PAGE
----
Academic journal article The Cato Journal

L Street: Bagehotian Prescriptions for a 21st Century Money Market

Academic journal article The Cato Journal

L Street: Bagehotian Prescriptions for a 21st Century Money Market

Article excerpt

In Lombard Street, Walter Bagehot (1873) offered his famous advice for reforming the Bank of England's lending policy. The financial crisis of 1866, and other factors, had convinced Bagehot that instead of curtailing credit to conserve the Bank's own liquidity in the face of an "internal drain" of specie, and thereby confronting the English economy as a whole with a liquidity shortage, the Bank ought to "lend freely at high rates on good collateral." Bagehot's now-famous advice has come to be known as the "classical" prescription for last-resort lending.

Largely forgotten, however, is Bagehot's belief that his prescription was but a second-best remedy for financial crises, far removed from the first-best remedy, namely, the substitution of a decentralized banking system--such as Scotland's famously stable free banking system for England's centralized arrangement. Bagehot's excuse for proffering such a remedy was simply that he did not think anyone was prepared to administer the first-best alternative: "I propose to maintain this system," he wrote, "because I am quite sure it is of no manner of use proposing to alter it.... You might as well, or better, try to alter the English monarchy and substitute a republic" (Bagehot 1873: 329-30).

Like Bagehot, I offer here some second-best suggestions, informed by recent experience, for improving existing arrangements for dealing with financial crises. Unlike Bagehot, who merely recommended changes in the Bank of England's conduct, I propose changes to the Federal Reserve's operating framework. And although, like Bagehot, I consider my proposals mere "palliatives," I do not assume that we cannot ultimately do better: on the contrary, I doubt that any amount of mere tinkering with our existing, discretionary central banking system will suffice to protect us against future financial crises. To truly reduce the risk of such crises, we must seriously consider more radical reforms (see, e.g., Selgin, Lastrapes, and White 2010).

A Top-Heavy Operating System

Both the financial crisis and the ways in which the Fed felt compelled to respond to it point to shortcomings of the Fed's traditional operating framework a framework that relies heavily on a small number of systematically important financial firms known as "primary dealers," as well as on JPMorgan and Bank of New York Mellon in their capacity as "clearing banks" for the Fed's temporary open market transactions.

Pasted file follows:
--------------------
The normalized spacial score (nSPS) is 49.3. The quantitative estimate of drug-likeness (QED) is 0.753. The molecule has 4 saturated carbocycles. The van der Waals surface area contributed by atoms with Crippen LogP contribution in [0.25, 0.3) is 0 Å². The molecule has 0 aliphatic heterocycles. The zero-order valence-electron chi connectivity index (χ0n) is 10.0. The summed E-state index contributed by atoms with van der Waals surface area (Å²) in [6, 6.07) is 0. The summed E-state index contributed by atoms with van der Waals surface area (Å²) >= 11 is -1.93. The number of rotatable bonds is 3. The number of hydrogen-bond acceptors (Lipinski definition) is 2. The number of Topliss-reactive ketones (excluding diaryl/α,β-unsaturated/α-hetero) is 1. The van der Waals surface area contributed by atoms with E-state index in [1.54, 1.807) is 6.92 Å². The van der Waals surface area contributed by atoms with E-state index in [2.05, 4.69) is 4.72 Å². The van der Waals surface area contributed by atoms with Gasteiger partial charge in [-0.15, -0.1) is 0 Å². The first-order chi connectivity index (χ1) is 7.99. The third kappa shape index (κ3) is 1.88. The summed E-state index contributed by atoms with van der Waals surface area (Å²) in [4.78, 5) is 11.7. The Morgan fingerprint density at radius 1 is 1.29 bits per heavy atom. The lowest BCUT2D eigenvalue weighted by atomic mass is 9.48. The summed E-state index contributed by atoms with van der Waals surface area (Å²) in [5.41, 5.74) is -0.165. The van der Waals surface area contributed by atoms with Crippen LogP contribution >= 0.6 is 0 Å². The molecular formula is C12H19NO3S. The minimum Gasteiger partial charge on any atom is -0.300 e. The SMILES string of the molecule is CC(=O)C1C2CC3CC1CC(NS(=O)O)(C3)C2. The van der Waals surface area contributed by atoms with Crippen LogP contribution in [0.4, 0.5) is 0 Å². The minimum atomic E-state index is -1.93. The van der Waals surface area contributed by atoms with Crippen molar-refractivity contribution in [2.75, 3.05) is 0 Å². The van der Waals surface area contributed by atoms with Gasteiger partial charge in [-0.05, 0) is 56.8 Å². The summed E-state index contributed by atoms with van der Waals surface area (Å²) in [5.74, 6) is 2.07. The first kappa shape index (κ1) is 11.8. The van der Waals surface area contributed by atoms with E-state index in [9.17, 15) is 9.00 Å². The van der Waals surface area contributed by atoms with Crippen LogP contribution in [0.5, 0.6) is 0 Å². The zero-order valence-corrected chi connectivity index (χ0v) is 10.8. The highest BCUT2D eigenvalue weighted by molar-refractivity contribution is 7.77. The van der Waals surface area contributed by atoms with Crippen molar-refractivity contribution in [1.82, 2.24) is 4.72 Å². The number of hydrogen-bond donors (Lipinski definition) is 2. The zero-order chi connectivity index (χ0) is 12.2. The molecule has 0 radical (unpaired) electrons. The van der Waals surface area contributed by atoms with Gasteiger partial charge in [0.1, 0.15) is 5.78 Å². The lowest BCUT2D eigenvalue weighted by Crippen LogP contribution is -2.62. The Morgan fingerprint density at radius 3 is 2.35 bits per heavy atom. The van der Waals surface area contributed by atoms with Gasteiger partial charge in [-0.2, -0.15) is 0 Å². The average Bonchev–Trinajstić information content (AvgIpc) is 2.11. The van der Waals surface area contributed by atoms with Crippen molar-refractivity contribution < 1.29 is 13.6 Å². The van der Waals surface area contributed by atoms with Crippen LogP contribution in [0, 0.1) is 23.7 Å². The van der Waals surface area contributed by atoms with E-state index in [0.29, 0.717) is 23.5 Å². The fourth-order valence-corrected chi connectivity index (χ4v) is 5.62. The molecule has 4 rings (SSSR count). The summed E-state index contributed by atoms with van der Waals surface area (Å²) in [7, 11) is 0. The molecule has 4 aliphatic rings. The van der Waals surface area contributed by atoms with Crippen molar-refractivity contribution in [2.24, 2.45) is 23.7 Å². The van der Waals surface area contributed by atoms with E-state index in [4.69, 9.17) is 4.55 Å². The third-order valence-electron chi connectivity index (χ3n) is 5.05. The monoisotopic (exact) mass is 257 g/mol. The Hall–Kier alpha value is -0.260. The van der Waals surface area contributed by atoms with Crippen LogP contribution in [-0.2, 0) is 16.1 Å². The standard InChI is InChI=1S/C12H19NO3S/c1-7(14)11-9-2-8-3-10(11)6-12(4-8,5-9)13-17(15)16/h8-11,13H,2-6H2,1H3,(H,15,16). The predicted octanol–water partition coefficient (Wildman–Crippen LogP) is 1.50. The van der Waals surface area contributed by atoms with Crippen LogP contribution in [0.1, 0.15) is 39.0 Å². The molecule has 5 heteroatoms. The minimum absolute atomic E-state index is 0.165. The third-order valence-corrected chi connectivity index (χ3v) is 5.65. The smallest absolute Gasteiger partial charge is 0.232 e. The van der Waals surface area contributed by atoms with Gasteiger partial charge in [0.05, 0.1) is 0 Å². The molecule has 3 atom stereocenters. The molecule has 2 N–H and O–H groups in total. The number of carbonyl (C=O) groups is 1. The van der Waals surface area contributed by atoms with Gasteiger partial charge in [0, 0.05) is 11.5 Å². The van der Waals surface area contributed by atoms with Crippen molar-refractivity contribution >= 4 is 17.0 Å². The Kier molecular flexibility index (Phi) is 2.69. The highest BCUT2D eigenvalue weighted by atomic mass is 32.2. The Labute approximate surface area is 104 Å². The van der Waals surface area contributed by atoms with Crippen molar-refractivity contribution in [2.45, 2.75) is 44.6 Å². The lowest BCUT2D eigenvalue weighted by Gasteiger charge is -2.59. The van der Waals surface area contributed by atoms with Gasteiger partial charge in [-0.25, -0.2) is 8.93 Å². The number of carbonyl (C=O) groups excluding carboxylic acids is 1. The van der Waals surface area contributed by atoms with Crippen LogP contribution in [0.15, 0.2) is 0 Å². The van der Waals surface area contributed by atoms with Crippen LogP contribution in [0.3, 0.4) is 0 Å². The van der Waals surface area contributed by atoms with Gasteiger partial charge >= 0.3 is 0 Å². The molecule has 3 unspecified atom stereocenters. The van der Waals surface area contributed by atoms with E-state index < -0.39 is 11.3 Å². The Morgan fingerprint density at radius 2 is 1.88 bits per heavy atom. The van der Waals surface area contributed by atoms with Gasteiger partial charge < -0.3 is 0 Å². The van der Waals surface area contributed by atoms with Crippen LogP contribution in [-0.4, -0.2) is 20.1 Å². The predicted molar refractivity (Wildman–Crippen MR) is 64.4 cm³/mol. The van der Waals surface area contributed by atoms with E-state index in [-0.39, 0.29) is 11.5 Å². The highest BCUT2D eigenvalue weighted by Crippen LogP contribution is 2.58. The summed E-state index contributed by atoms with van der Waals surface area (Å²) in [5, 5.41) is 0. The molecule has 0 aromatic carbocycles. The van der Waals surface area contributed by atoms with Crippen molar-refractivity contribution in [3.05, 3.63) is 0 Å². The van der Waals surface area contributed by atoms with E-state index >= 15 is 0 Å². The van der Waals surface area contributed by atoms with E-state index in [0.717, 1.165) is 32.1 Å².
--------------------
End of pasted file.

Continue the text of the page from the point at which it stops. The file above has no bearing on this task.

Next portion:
In theory these private institutions serve as efficient monetary policy agents--that is, as private middlemen or conduits through which liquidity is supplied by the Fed to the rest of the financial system. The theory breaks down, however, if the agents themselves become illiquid or insolvent, or if some agents fear being damaged by the liquidity or insolvency of others. In that case, the agents may cease to be effective monetary policy conduits. Instead, their involvement can undermine the implementation of ordinary monetary policy, denying solvent firms access to liquid assets. The Fed may for these reasons alone--and setting aside others that contribute to the agents' "systematic significance"--be compelled to bail out a monetary policy agent, further interfering with efficient credit allocation. The expectation that it will do so in turn enhances agents' "too big to fail" status, encouraging them to take excessive risks, and increasing the likelihood of future crises.

In what follows I explore the drawbacks of the Fed's top heavy operating framework, especially as revealed by the recent financial crisis. I then offer suggestions for making that framework both less top-heavy and more flexible. The suggested reforms should serve to reduce both the extent of the Fed's interference with an efficient allocation of credit and the extent of implicit guarantees in the financial system, while making it easier for the Fed to adhere to the spirit of Bagehot's classical rules for last-resort lending. …

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